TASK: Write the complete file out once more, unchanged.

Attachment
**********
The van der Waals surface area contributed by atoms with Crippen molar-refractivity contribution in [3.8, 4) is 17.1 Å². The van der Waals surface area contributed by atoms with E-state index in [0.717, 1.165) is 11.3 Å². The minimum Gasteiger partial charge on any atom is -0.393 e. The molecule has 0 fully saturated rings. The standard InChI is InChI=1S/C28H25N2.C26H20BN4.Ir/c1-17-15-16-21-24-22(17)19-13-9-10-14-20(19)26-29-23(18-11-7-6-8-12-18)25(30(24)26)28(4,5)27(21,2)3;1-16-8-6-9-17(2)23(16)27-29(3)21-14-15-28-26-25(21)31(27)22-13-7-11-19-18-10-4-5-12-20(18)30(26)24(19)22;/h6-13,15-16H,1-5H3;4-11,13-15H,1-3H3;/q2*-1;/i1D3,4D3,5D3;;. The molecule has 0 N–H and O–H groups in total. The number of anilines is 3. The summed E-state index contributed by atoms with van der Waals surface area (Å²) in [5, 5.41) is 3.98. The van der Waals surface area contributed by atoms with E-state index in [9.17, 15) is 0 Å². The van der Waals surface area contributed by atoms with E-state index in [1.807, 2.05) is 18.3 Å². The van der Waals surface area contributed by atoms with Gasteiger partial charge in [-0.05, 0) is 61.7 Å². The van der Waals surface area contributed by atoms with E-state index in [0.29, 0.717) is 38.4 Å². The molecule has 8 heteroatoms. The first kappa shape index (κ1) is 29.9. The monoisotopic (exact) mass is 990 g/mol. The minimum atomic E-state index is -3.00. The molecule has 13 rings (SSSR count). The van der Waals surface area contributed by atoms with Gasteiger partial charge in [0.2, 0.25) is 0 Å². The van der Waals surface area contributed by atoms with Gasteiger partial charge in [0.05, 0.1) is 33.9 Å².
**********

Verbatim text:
The van der Waals surface area contributed by atoms with Crippen molar-refractivity contribution in [3.8, 4) is 17.1 Å². The van der Waals surface area contributed by atoms with E-state index in [0.717, 1.165) is 11.3 Å². The minimum Gasteiger partial charge on any atom is -0.393 e. The molecule has 0 fully saturated rings. The standard InChI is InChI=1S/C28H25N2.C26H20BN4.Ir/c1-17-15-16-21-24-22(17)19-13-9-10-14-20(19)26-29-23(18-11-7-6-8-12-18)25(30(24)26)28(4,5)27(21,2)3;1-16-8-6-9-17(2)23(16)27-29(3)21-14-15-28-26-25(21)31(27)22-13-7-11-19-18-10-4-5-12-20(18)30(26)24(19)22;/h6-13,15-16H,1-5H3;4-11,13-15H,1-3H3;/q2*-1;/i1D3,4D3,5D3;;. The molecule has 0 N–H and O–H groups in total. The number of anilines is 3. The summed E-state index contributed by atoms with van der Waals surface area (Å²) in [5, 5.41) is 3.98. The van der Waals surface area contributed by atoms with E-state index in [9.17, 15) is 0 Å². The van der Waals surface area contributed by atoms with E-state index in [1.807, 2.05) is 18.3 Å². The van der Waals surface area contributed by atoms with Gasteiger partial charge in [-0.05, 0) is 61.7 Å². The van der Waals surface area contributed by atoms with E-state index in [0.29, 0.717) is 38.4 Å². The molecule has 8 heteroatoms. The first kappa shape index (κ1) is 29.9. The monoisotopic (exact) mass is 990 g/mol. The minimum atomic E-state index is -3.00. The molecule has 13 rings (SSSR count). The van der Waals surface area contributed by atoms with Gasteiger partial charge in [0.2, 0.25) is 0 Å². The van der Waals surface area contributed by atoms with Gasteiger partial charge in [0.05, 0.1) is 33.9 Å².